12

Lesson 12: Rhetorical Styles Reading assignments: Chapters 12 and PowerPoint handout 4, Best Practices for Effective PowerPoint Presentations Assessment.

13

Lesson 13: Advanced Listening Reading assignment: Chapter 13

14

Course Wrap-Up  
Course Requirements: 

Due Dates and Extensions
Submit assignments on or before the date due.  No late or make-up assignments will be allowed accept for extreme circumstances (permission of instructor is necessary). Students must complete the course by the last official day of instruction as set forth in the academic calendar.

Icebreaker:
All students are requested to post a brief personal biography and photo (if available) by the first Friday of class. This will give your fellow students an idea of who else is taking the course. In this biography, cover who you are, where you live, where you grew up, Church background, why you chose to take this course, and any other relevant information. Try to limit the biography to one typed, single-spaced page or less (20 points).

Discussion Forum posts/Class Participation (always due on Fridays):
Students are required to post ONE different discussion post for each chapter specified (total of 13). The discussion posts will be a reaction to the chapter and one of the corresponding questions. A rubric will be used for students to grade themselves on their participation in the discussion forum at the end of the semester (91 points total). Forum posts are always due by Friday at NOON in your time zone. 

Speeches:
You will be required to prepare and deliver five different speeches this semester, video recording and posting each to a designated Dropbox (100 points each). In addition, speech #5 will require the use of PowerPoint type presentation slides to illustrate its content. Each speech is designed to build on the previous one and to help you incrementally build your skills. Each speech is expected to fall within the specified time +/- 30 seconds. In order to complete the speech on time, students should practice their speech before delivering it and use a stopwatch when speaking.

Speech 1 Introduction: (3 minutes) As the text says, this is a speech to introduce someone else. It is not about you, so be careful not to use it to draw attention to yourself. Interview a friend or colleague and prepare your speech as if to introduce him or her as a guest lecturer at a professional conference. Your job is to give this person the best connection possible to the audience, so their presentation will be successful

Speech 2 – Persuasive: (6 minutes) “Persuasive speaking is not a matter of talking someone into something against his or her will. It is not a hard-sell job from a high-pressure salesman. It is a complex art of mixing facts, logic, psychology and emotion to move an audience to change an idea or concept about a particular subject, or to make some specific action.”1 Take subject ideas from Chapter 4 of your text or from your school, community, Church, or work.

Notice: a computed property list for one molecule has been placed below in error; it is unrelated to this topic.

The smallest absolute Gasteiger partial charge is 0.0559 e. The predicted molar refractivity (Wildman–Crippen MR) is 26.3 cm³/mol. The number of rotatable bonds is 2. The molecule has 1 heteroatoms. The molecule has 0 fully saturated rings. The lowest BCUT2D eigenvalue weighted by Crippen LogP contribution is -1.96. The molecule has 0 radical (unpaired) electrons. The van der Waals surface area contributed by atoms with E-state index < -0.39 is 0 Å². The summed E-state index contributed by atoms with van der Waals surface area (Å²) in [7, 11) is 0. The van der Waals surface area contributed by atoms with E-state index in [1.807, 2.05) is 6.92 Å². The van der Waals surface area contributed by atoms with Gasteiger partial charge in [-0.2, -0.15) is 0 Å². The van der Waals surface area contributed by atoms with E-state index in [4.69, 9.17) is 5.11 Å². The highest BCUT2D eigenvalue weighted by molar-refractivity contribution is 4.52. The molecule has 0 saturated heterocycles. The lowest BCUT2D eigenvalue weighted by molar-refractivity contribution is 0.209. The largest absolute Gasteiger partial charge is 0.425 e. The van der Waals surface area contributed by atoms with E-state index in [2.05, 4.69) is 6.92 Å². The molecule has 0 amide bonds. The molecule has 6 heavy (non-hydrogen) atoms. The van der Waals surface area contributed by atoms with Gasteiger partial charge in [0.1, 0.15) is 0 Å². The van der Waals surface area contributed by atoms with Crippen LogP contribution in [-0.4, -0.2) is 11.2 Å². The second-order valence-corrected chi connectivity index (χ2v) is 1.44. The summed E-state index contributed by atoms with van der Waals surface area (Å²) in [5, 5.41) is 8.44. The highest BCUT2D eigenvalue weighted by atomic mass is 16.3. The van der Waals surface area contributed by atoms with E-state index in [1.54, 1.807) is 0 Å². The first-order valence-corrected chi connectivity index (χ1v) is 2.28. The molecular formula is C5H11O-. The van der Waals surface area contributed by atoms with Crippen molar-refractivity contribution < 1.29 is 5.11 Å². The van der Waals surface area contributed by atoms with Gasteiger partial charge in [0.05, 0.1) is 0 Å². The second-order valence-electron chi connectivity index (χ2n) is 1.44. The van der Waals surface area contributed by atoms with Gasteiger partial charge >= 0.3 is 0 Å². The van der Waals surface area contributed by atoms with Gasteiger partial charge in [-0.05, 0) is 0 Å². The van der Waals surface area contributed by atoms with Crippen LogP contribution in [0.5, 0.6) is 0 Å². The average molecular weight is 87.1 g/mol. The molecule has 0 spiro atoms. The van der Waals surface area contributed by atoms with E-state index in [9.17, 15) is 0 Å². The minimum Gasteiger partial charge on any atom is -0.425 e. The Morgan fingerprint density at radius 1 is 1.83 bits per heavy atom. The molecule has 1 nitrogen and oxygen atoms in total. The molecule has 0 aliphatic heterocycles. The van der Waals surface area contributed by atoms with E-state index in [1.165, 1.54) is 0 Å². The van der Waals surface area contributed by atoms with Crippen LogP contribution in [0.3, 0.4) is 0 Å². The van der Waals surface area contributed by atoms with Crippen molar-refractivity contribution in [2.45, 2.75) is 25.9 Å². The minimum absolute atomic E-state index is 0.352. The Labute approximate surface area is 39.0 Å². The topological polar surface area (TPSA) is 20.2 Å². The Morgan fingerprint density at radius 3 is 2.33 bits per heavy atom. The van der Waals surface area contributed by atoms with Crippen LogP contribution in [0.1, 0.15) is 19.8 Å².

Speech 3 – Difficult Scripture: (10 minutes) This speech is designed to be in Sermonette format. “Could you clearly and plainly explain the meaning of God’s Word to someone who asked you? This responsibility will confront you occasionally in this life, but there is coming a time when it will be one of your main responsibilities….Your goal here is to clearly and completely explain a scripture of your choosing that many people have misunderstood for one reason or another.” Difficult scriptures make some of the best Sermonettes because they are teaching and clarifying a point of God’s Word, and not correcting or improperly admonishing the audience. This teaching is well within the prevue of young and non-ordained men in Church services.

Speech 4 – Doctrinal: (10 minutes) This speech should clearly explain a simple doctrine such as the Sabbath, using no more than three scriptures. This is not a sermon. A sermon topic requires 6-9 times as much time as you have to introduce, develop, and conclude, so don’t take a sermon topic and try to jam it into 10 minutes. You only have time to explain a shorthand version simple answer. This is what people are usually looking for when they ask about a doctrine, so the exercise is practical.

Speech 5 – Historical (with visual aids): (10 minutes) This speech will provide an opportunity to add some helpful projection slides to your presentation. PowerPoint, or whatever presentation software you choose to use, can be a great help or a giant waste of everyone’s time. Review the class handouts and edit critically. LESS IS MORE.

Speech Self Evaluation: Self-evaluation or self critique is one of the most powerful tools used by highly effective speakers. For each speech you complete, you also need to turn in a brief critique. In this critique, you need to review and address the criteria provided. Additionally, you need to consider how well you met the criteria or expectations for the speech. After you give and save your speech. Let it rest for a day. Then come back, listen to it, and evaluate yourself. With this assignment, note areas for future improvement, but also be sure to note your strengths and things you did well. That way, in future speeches, you can build on your strengths and modify your weaknesses. This evaluation should only be a few paragraphs long. Pick two or three strengths of your speech and two or three areas for improvement (20 points each).